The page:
Most of the water flow in the roots occurs via the apoplast since the cortical cells are loosely packed, and hence offer no resistance to water movement. However, the inner boundary of the cortex, the endodermis, is impervious to water because of a band of suberised matrix called the casparian strip. Water molecules are unable to penetrate the layer, so they are directed to wall regions that are not suberised, into the cells proper through the membranes. The water then moves through the symplast and again crosses a membrane to reach the cells of the xylem. The movement of water through the root layers is ultimately symplastic in the endodermis. This is the only way water and other solutes can enter the vascular cylinder.

Once inside the xylem, water is again free to move between cells as well as through them. In young roots, water enters directly into the xylem vessels and/or tracheids. These are non-living conduits and so are parts of the apoplast. The path of water and mineral ions into the root vascular system is summarised in Figure 11.7.

Some plants have additional structures associated with them that help in water (and mineral) absorption. A mycorrhiza is a symbiotic association of a fungus with a root system. The fungal filaments form a network around the young root or they penetrate the root cells. The hyphae have a very large surface area that absorb mineral ions and water from the soil from a much larger volume of soil that perhaps a root cannot do. The fungus provides minerals and water to the roots, in turn the roots provide sugars and N-containing compounds to the mycorrhizae. Some plants have an obligate association with the mycorrhizae. For example, Pinus seeds cannot germinate and establish without the presence of mycorrhizae.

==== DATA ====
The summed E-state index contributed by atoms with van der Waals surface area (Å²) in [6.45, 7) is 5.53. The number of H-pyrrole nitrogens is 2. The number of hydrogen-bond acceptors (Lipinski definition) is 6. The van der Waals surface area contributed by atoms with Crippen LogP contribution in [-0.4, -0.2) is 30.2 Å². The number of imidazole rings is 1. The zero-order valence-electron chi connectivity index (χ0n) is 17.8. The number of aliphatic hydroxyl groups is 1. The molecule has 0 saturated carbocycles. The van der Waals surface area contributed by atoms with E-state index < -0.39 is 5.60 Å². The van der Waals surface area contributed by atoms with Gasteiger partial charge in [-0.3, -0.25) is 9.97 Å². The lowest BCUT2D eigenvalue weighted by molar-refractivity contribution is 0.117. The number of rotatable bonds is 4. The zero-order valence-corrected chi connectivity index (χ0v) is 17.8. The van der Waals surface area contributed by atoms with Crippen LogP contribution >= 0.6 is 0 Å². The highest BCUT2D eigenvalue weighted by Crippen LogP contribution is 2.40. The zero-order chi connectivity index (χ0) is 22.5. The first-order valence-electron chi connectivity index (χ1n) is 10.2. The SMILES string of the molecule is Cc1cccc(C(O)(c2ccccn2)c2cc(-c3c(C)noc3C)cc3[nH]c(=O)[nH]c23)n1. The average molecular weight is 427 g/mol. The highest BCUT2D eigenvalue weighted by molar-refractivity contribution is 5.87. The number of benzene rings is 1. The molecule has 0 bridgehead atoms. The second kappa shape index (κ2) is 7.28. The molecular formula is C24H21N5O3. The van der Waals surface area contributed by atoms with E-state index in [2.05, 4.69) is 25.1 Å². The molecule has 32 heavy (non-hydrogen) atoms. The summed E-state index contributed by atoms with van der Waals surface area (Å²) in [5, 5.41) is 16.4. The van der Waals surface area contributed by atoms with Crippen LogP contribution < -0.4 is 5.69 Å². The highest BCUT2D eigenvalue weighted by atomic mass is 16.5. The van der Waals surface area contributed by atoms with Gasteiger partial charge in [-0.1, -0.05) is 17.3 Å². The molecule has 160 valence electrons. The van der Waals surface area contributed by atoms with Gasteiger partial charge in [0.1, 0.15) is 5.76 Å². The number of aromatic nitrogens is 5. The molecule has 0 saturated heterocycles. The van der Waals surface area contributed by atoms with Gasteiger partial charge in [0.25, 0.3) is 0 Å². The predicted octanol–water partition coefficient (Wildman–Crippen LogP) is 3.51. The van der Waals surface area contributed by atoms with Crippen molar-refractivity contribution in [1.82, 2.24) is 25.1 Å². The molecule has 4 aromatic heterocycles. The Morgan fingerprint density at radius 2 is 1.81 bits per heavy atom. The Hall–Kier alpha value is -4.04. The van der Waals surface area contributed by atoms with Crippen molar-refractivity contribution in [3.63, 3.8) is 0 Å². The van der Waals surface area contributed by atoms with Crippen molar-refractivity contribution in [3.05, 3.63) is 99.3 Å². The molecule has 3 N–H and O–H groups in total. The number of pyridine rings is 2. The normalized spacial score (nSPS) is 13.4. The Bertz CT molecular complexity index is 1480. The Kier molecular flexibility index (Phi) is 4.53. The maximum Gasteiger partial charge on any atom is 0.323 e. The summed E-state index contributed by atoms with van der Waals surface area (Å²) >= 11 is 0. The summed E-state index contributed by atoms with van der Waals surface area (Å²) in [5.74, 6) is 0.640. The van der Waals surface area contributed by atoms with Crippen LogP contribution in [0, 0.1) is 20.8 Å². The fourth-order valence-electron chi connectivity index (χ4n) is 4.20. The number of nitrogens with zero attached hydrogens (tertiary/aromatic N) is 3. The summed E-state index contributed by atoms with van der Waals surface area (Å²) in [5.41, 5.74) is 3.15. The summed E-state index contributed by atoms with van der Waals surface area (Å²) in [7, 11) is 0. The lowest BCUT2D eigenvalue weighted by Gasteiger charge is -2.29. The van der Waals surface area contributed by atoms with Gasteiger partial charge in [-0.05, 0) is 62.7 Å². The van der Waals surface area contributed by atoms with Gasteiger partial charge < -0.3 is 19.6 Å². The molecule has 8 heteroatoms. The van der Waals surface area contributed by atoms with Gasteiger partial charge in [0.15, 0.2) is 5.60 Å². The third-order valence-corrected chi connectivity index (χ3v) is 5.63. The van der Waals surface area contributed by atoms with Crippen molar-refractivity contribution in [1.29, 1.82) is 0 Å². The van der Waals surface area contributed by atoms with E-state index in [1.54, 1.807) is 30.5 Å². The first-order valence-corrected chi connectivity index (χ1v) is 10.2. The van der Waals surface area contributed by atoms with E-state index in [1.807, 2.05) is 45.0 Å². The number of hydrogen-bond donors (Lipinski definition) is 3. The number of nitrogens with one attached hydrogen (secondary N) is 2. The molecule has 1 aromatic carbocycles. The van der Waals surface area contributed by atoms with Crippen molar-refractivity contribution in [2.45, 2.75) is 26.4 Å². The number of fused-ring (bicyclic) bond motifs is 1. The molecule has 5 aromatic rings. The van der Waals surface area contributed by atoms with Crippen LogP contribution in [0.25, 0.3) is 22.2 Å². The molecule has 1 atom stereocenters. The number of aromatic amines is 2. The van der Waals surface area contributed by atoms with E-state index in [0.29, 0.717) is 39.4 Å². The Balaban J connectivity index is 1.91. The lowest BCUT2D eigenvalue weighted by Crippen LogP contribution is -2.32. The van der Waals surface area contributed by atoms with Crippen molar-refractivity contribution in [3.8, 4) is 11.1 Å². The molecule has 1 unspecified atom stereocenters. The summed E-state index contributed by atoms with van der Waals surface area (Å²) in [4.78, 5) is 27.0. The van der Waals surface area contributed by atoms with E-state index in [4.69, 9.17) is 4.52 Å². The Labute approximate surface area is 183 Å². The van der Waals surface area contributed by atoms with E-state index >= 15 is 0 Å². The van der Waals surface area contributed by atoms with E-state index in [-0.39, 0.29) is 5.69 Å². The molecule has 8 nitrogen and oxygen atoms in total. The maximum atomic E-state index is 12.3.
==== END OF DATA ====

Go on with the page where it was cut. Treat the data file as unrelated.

11.3.2 Water Movement up a Plant

We looked at how plants absorb water from the soil, and move it into the vascular tissues. We now have to try and understand how this water is transported to various parts of the plant. Is the water movement active, or is it still passive? Since the water has to be moved up a stem against gravity, what provides the energy for this?

Figure 11.6 Pathway of water movement in the root Root Pressure

As various ions from the soil are actively transported into the vascular tissues of the roots, water follows (its potential gradient) and increases the pressure inside the xylem. This positive pressure is called root pressure, and can be responsible for pushing up water to small heights in the stem. How can we see that root pressure exists? Choose a small soft-stemmed plant and on a day, when there is plenty of atmospheric moisture, cut the stem horizontally near the base with a sharp blade, early in the morning. You will soon see drops of solution ooze out of the cut stem; this comes out due to the positive root pressure. If you fix a rubber tube to the cut stem as a sleeve you can actually collect and measure the rate of exudation, and also determine the composition of the exudates. Effects of root pressure is also observable at night and early morning when evaporation is low, and excess water collects in the form of droplets around special openings of veins near the tip of grass blades, and leaves of many herbaceous parts. Such water loss in its liquid phase is known as guttation.